#crystallang 8 hashtags

i'm always happy when i see a new release of #crystallang

https://github.com/crystal-lang/crystal/releases/tag/1.11.0

awesome work!

i've been following hashtags for a while now. i turn off shares (boosts) and replies so they don't appear in my timeline (there's too much sharing going on out there), but then follow a handful of hashtags (like #woodworking and #crystallang and #boardgame) to see more of what i like!

#ktistec

Epiktistes Memory Statistics

I've been tracking epiktistes inbox/outbox traffic and memory statistics (as reported by the Boehm garbage collector) for a while. There's always a consistent increase in both heap size and free memory—to the point where reported free memory is greater than the originally allocated heap—though the difference between the two doesn't appear constant over time. At the moment, heap seems to have plateaued but (pessimistically) I don't expect it to remain flat.

Given relatively flat traffic, the growth in free memory is surprising. I haven't had a chance to investigate, but based on what I understand about Boehm the increase in free memory could be due to increased fragmentation, and the growing difference between heap and free memory could be due to the conservative nature of the garbage collection algorithm.

Or there could be legitimate memory leaks. I did find one, months ago, which was the result of caching SQL prepared statements (in a Hash) and poor practice constructing queries in a couple places, which led to nearly linear growth in cached statements. The difference then was that heap growth was much more consistent, which is not what I see here, now.

#ktistec #crystallang

fdescribe/xdescribe, fcontext/xcontext, fit/xit have really been game changers during tdd. previously, i specified specs to run by line number, which works but requires me to hunt down the line number... i don't know why it took me so long to adopt this—i guess i assumed spectator didn't support them.

#crystallang #spectator

the crystal programming language always inlines blocks, which is great for performance but trades off space for speed. using blocks effectively means keeping this in mind.

somewhere along the line, i learned the habit of passing a block to a function as a means of customizing the behavior of the function. if the function that takes the block is large, it's important to remember that the body of the function is inlined where the function is called, which may not be what you are expecting. if you call the function multiple times, you even get multiple copies.

i just committed code that fixes an egregious example of this problem. in this case these ~30 lines of code replace the blocks with procs (which aren't inlined) and cut ~24mb (that's megabytes) off the executable (over a third of its size).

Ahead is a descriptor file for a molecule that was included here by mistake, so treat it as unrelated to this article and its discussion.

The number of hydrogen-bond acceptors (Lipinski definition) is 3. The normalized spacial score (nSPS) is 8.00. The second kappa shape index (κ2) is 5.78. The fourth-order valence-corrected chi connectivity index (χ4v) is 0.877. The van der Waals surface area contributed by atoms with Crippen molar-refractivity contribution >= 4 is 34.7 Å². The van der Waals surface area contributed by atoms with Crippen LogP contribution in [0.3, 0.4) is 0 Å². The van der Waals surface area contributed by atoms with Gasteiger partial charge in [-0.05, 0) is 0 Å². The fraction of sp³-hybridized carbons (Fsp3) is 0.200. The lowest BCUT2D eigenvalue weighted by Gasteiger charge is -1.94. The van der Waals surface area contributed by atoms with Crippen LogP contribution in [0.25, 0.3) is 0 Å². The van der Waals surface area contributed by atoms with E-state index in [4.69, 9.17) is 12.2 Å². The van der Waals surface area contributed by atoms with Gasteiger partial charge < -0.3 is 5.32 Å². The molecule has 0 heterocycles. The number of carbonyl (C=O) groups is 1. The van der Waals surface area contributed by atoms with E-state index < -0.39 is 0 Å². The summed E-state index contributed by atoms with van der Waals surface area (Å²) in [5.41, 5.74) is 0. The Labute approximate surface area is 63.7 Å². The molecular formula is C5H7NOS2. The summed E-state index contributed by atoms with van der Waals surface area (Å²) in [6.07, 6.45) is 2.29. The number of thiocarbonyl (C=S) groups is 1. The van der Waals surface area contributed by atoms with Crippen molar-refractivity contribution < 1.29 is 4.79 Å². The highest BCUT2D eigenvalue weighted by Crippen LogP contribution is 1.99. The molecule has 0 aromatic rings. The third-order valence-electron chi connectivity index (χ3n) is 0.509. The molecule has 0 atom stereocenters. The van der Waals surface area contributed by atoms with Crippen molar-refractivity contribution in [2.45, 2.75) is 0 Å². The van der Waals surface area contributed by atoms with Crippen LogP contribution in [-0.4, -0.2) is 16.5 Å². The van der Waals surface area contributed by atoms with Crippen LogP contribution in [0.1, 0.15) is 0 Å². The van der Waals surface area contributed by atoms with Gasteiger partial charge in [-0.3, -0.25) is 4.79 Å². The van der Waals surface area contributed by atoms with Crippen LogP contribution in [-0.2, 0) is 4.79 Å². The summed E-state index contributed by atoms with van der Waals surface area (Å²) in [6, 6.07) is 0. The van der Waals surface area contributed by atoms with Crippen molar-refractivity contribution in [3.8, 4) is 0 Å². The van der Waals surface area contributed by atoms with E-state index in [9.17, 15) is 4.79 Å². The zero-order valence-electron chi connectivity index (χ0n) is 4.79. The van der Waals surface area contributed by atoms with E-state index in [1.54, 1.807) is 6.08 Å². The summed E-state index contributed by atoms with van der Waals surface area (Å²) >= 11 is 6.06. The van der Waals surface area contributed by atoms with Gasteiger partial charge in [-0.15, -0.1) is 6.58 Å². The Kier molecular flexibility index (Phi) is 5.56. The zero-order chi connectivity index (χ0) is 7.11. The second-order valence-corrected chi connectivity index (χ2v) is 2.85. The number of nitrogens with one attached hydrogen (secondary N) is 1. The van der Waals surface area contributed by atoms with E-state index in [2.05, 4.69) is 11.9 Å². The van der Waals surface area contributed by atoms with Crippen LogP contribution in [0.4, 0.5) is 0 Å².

i regularly shoot myself in the foot trying to be clever, so i don' t know how prevalent this problem is in practice, but it's definitely something to keep in mind, especially if you see compile times and executable sizes growing!

#crystallang #ktistec

...well, for future reference, Invalid memory access (signal 11) at address 0x7ff7b19429f8 likely means the application has overrun its stack, especially if the stack trace shows even moderate recursion.

about the recursion though, this error happened after only 5 recursive calls (not 50,000) and that caught me off guard. i've been recently conditioned to think the stack only holds primitive values and references (pointers) but crystal, like c and similar languages, lets you pass around structures (instances of struct) by value and those values can be arbitrarily large.

now i need to figure out how to debug the contents of the stack...

#crystallang

til... the following works in #crystallang

[{1}, {2}, {3}].sort_by(&.first.-) # => [{3}, {2}, {1}]

because - is a method that returns the negative value of the number on which it is called. (the tuple in the example is obviously contrived...) this is in contrast to the following, which do the same thing but are more verbose:

puts [{1}, {2}, {3}].sort_by { |t| -t.first } 
puts [{1}, {2}, {3}].sort_by(&.first).reverse

one of the crystal programming language’s greatest strengths is the ease with which you can work with c apis and external libraries without leaving crystal. you can even implement callbacks in crystal!

in sqlite you can define new functions—callable from sql—with sqlite3_create_function by providing a name and a callback that implements the function. i created a new function called strip, entirely in crystal, that removes html markup and leaves text. it can be used in a sql query like so:

select * from objects
where strip(content) like "%term%"

it’s part of the recently released content filtering code.

#crystallang #ktistec